Prep football: Toughest test yet for FHS

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Fostoria’s Skyler Garcia evades a Woodmore defender.

If anyone wondered how Fostoria High School’s football team would react after its first loss of the season, they got a definitive answer last Friday night.
A week after a 42-21 whipping at the hands of Otsego, the Redmen bounced back to paste Woodmore 61-0 in their first road game of the season.
FHS coach Derek Kidwell said the outcome was as it should have been against the winless Wildcats.
“We just wanted to get better,” he said. “I talked to the kids about getting the bad taste out of their mouths and don’t play down to your competition. If we’re going to be good, we’ve got to put teams away, and we did. I liked that we came out in the second half and took our first drive down and scored. It showed a little focus.”
A mighty dose of focus and many other ingredients will be necessary come 7 p.m. on Friday when Fostoria (4-1, 1-1 Northern Buckeye Conference) hosts Eastwood (5-0, 2-0), the top-ranked Division V team in the Associated Press state poll, at Memorial Stadium.
Kidwell said this year’s Redmen are different from the last three he’s sent out against strong Eagles squads since he’s been in charge of the program.
“They seem to have the most will to win, and they have rebounded from that loss,” he said. “But each Friday is it’s own entity and we’ll see how this Friday is.”
Here are five things to know going into the game:
MID-TERM GRADE: Five games mark the midway point of Ohio’s high school football regular season schedule. Asked for a mid-term grade for the Redmen, Kidwell said, “Probably a B.”
A grade of B means more good than bad, but Kidwell acknowledged that the nature of the sport and its coaches make assigning a grade difficult.
“I don’t know if you’re ever going to get an A in high school football,” he said. “There are always things you can improve. There are always things, as a coach, that you can look at and you want to get better.”
THE GOOD: Kidwell said his team’s overall play has been “hit and miss,” but they’ve managed to lose just once, with one of the wins coming in overtime against an upset-minded Toledo Scott squad.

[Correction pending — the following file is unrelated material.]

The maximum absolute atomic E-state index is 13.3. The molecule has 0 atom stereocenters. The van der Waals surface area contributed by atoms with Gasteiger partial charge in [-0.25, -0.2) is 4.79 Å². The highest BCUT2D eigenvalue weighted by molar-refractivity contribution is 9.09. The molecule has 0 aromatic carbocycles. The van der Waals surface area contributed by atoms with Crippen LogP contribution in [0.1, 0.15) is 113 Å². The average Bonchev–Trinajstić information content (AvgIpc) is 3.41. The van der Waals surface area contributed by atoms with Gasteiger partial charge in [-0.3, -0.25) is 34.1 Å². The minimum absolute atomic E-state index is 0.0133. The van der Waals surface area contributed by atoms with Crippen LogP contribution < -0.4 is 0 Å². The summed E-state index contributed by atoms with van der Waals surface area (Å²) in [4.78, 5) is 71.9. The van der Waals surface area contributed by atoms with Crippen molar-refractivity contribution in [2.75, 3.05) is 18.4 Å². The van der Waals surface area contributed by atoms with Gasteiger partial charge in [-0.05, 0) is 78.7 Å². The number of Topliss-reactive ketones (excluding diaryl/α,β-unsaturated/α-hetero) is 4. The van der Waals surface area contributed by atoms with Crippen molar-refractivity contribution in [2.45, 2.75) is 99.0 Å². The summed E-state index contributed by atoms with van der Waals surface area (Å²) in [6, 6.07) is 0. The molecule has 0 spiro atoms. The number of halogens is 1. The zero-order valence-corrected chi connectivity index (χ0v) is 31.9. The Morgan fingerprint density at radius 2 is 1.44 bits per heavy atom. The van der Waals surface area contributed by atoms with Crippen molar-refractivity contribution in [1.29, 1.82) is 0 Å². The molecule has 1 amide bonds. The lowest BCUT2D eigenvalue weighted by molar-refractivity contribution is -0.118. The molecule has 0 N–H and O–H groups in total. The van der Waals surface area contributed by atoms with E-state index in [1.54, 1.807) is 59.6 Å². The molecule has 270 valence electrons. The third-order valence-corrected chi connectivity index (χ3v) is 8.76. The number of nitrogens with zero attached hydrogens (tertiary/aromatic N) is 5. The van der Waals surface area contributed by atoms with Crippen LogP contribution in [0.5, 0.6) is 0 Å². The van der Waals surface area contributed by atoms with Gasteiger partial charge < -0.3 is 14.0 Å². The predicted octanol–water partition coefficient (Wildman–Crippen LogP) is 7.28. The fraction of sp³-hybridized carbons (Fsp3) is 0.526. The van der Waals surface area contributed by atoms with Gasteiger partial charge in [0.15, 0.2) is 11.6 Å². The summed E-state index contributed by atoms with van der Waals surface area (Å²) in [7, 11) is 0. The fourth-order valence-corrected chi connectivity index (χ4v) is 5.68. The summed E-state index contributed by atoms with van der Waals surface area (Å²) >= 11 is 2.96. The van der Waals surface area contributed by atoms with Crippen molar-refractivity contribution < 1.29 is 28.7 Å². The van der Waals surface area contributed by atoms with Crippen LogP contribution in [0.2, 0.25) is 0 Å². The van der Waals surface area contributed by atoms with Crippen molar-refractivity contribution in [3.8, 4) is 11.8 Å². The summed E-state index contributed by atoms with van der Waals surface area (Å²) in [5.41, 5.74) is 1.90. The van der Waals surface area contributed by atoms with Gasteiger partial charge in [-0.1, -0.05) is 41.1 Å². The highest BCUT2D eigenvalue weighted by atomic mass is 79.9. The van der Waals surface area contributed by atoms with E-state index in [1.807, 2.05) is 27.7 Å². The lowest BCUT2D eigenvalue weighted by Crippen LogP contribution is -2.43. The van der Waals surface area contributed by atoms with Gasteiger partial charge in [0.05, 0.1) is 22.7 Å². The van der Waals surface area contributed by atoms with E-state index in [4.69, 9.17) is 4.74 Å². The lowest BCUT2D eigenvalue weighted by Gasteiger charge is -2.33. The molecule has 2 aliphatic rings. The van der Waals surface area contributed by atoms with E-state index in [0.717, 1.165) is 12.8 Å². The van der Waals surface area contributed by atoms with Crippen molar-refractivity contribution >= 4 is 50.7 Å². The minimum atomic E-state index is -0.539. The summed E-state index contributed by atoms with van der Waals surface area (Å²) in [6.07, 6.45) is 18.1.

“I don’t know if anything’s been outstanding,” he said. “Collectively, they’ve just made plays when they’ve had the opportunities.”
The Redmen have also had a mindset of wanting to improve, Kidwell said.
“I’ve always liked the effort of these guys,” he said. “They always come wanting to get better. Whether it’s in the weight room or on the practice field, either you get better or you get worse. We’re getting better, so I like that aspect of this team. But there’s always room for improvement.”
NEEDS WORK: FHS has established itself as a team that can move the ball with its passing game. Kidwell gives his line props for its role in the success with the air attack, but he said improvement is needed for the Redmen to be able to run the ball more effectively.
On defense, he pointed to difficulty in getting stops and returning the ball to the offense as having a role in his team’s lone loss. He’s also seeking improvements in pass coverage, getting to ballcarriers and tackling.
CARETAKERS OF SUCCESS: Eastwood has reached the postseason in four of the last five seasons and has given every indication that it will return with Craig Rutherford having taken the head coaching reins following the retirement of his father, Jerry.
“They believe in their program,” said Kidwell, who guided successful teams as the quarterback of powerful Redmen teams of the late 1980s and early ’90s. said. “They believe in their system. … They have confidence in what they’re doing and they trust their system.
“And those kids over there haven’t wanted to be that class that disappoints. They’ve had a nice run for years and you never want to be that class that drops the ball, that doesn’t play up to standards. They haven’t dropped the ball and they haven’t lowered their standards.”
ABOUT THE EAGLES: A broken leg suffered in the first series of the season has sidelined explosive playmaker Cade Boos, but Eastwood has not missed a beat in its wing-T offense with wingback Jaden Rayford and fullback Ian Downard. The Eagles have rarely passed the ball.
In a defense that Kidwell called “gritty,” he expects to see Eastwood line up in a 4-4 with three-deep pass coverage.
The Eagles are coming off a 56-22 romp over Rossford in their NBC opener.
“I think we can learn a lot about ourselves this week, to see where we are,” Kidwell said. “Is it impossible to win this game? No, it’s not impossible. Is it going to be an extreme challenge? Yeah, it’s going to be a challenge, but there are upsets every week at every level of football.”



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